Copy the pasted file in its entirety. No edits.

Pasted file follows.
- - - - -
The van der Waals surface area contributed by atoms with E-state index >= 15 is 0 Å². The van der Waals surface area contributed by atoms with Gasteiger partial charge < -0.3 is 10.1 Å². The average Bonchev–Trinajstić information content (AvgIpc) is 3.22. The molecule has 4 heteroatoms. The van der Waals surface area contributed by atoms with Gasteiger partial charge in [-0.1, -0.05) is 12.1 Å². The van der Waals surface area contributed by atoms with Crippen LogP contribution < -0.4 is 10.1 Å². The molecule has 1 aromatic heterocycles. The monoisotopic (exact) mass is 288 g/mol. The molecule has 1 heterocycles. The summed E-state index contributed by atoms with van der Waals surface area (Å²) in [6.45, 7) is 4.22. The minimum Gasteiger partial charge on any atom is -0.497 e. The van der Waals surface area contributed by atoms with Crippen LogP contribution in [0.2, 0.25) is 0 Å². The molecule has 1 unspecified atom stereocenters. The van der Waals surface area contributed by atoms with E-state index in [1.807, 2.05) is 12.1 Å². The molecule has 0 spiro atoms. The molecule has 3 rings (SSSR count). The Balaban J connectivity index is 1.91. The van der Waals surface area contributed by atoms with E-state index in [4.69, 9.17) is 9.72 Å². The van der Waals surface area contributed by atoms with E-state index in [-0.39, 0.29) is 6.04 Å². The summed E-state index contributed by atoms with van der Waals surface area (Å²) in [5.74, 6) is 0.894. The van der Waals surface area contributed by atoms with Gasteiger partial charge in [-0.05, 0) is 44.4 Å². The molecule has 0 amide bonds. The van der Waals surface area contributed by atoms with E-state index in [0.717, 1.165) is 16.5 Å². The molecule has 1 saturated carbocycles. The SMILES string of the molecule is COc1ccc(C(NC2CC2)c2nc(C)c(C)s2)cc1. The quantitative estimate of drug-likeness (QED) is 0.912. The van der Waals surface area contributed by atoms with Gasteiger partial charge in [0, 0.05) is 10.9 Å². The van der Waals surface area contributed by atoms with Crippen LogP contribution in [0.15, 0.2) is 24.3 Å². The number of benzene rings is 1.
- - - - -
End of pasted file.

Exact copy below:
The van der Waals surface area contributed by atoms with E-state index >= 15 is 0 Å². The van der Waals surface area contributed by atoms with Gasteiger partial charge < -0.3 is 10.1 Å². The average Bonchev–Trinajstić information content (AvgIpc) is 3.22. The molecule has 4 heteroatoms. The van der Waals surface area contributed by atoms with Gasteiger partial charge in [-0.1, -0.05) is 12.1 Å². The van der Waals surface area contributed by atoms with Crippen LogP contribution < -0.4 is 10.1 Å². The molecule has 1 aromatic heterocycles. The monoisotopic (exact) mass is 288 g/mol. The molecule has 1 heterocycles. The summed E-state index contributed by atoms with van der Waals surface area (Å²) in [6.45, 7) is 4.22. The minimum Gasteiger partial charge on any atom is -0.497 e. The van der Waals surface area contributed by atoms with Crippen LogP contribution in [0.2, 0.25) is 0 Å². The molecule has 1 unspecified atom stereocenters. The van der Waals surface area contributed by atoms with E-state index in [1.807, 2.05) is 12.1 Å². The molecule has 0 spiro atoms. The molecule has 3 rings (SSSR count). The Balaban J connectivity index is 1.91. The van der Waals surface area contributed by atoms with E-state index in [4.69, 9.17) is 9.72 Å². The van der Waals surface area contributed by atoms with E-state index in [-0.39, 0.29) is 6.04 Å². The summed E-state index contributed by atoms with van der Waals surface area (Å²) in [5.74, 6) is 0.894. The van der Waals surface area contributed by atoms with Gasteiger partial charge in [-0.05, 0) is 44.4 Å². The molecule has 0 amide bonds. The van der Waals surface area contributed by atoms with E-state index in [0.717, 1.165) is 16.5 Å². The molecule has 1 saturated carbocycles. The SMILES string of the molecule is COc1ccc(C(NC2CC2)c2nc(C)c(C)s2)cc1. The quantitative estimate of drug-likeness (QED) is 0.912. The van der Waals surface area contributed by atoms with Gasteiger partial charge in [0, 0.05) is 10.9 Å². The van der Waals surface area contributed by atoms with Crippen LogP contribution in [0.15, 0.2) is 24.3 Å². The number of benzene rings is 1.